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Timothy L. Vollmer, MD
Department of Neurology
University of Colorado Health Sciences Center Professor

Co-Director of the RMMSC at Anschutz Medical Center

Medical Director-Rocky Mountain MS Center
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Multiple Sclerosis Institute
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New York-Presbyterian Hospital
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Department of Neurology
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Anti-Lingo-1 (Biogen) – A New MS Therapy?

Image source: GADAPER

I have had my eye on a new medication/therapy being worked on by Biogen Idec (the makers of Tysabri, Avonex, Rituxan, Tecfidera, and Fampyra) that is currently being called Anti-Lingo-1. This medication caught my attention because it’s goal is to remyelinate (rebuild the protective layer of fat called myelin that insulates our nerves but are attacked by Multiple Sclerosis) nerves in the central nervous system (CNS). Pretty much all therapies so far have taken the approach of trying to prevent antibodies from destroying myelin in the first place but Anti-Lingo-1 aims to create new myelin to replenish the myelin that has been destroyed by MS. Not only should this help slow down or stop disease progression but this will hopefully even reverse some of the effects of MS, for example, it could heal the more “permanent” symptoms many of us with MS are stuck with.

Lingo-1 is a protein that our bodies produce as we age which inhibits the production of myelin. So knowing the name “Anti-Lingo-1” makes more sense regarding what the therapy does. This therapy stops (anti) the production of Lingo-1 so that the body can actually remyelinate nerves and repair the damage that MS does to the CNS. This is what caught my interest; I always thought the logical thing to do (regarding treatment) was to find a way to produce myelin. From time to time I would check out the Myelin Repair Foundation and I was even looking into stem cell therapy at one point. I think of it like this; if there is a leak in your roof sure, you can set a bucket under it to catch the water but that does not address the problem. You still have a leak, the bucket only addresses the damage the problem causes. Wouldn’t it be a better idea to fix the actual leak at the source to prevent further damage? I sort of feel like MS therapies have always been a “bucket solution” and that there must be something to fix the problem one step closer to the root cause. If this is not it I think it’s definitely a step in the right direction.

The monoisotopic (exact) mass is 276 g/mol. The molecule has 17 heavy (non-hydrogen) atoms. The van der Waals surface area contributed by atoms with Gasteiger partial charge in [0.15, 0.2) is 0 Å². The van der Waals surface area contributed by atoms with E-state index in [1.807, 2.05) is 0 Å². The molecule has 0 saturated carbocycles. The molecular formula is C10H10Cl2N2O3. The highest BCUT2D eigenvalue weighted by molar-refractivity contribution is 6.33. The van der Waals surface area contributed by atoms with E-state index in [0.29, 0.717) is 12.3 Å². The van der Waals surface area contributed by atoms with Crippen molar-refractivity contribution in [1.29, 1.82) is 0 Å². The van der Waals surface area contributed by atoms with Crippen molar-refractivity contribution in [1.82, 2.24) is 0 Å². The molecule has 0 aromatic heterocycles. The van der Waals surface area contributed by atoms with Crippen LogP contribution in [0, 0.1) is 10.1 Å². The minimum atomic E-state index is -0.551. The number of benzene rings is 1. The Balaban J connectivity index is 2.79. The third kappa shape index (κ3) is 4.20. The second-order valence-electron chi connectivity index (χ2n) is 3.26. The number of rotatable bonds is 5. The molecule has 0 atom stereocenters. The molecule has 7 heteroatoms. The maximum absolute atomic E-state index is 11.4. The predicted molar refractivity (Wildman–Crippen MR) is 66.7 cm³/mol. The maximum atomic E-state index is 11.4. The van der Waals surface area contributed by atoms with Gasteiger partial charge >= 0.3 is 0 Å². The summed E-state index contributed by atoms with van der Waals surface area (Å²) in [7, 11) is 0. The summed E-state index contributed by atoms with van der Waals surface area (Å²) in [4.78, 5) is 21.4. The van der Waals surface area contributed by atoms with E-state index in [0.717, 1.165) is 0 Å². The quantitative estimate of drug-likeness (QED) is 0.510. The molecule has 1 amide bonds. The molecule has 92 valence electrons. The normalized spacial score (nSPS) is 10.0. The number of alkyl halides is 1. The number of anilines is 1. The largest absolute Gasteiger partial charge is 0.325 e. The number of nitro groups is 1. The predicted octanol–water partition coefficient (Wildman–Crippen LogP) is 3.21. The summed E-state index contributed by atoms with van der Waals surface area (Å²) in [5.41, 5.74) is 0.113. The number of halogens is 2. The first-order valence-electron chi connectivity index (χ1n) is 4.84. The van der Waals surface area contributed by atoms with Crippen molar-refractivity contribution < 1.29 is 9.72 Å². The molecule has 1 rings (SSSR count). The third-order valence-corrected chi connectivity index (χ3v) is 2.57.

So what are the clinical trials saying? Well the last results I read about were published around early April this year (2015) and seem to look pretty promising. They used a group of 82 patients presenting with acute optic neuritis who all received a round of high dose steroids. Then the group was split in two; half the patients received Anti-Lingo-1 and the other half received a placebo. The group who received Anti-Lingo-1 showed significant nerve repair compared to the placebo group; as much as 34% greater after 6 months and 41% greater after 8 months. Biogen just finished the second of the three trials necessary for FDA approval.

So here is what is fascinating to me; if this treatment is approved we will finally have (or be close to having) something that not only slows down or stops disease progression but also reverses it, which may give people back some of what MS (or other demyelinating diseases) has taken away. With such high hopes and expectations I am really unsure why people are not talking about this like they have when other medications were in the approval process. Sure the idea of only having to take a pill was great but now we are talking about the idea of possibly reversing some of the damage MS has done! This really excites me and I look forward to the publication of more information. I am unsure if this will be an injection, infusion or an oral medication but when they talked about the clinical trial tests they did say it was administered every 4 weeks until 6 doses had been given. All I know is that if this medication can deliver what it is shooting for I would not care how it is administered or how often.

Story Source: The above story is based on materials provided by MULTIPLESCLEROSIS.NET
Note: Materials may be edited for content and length 

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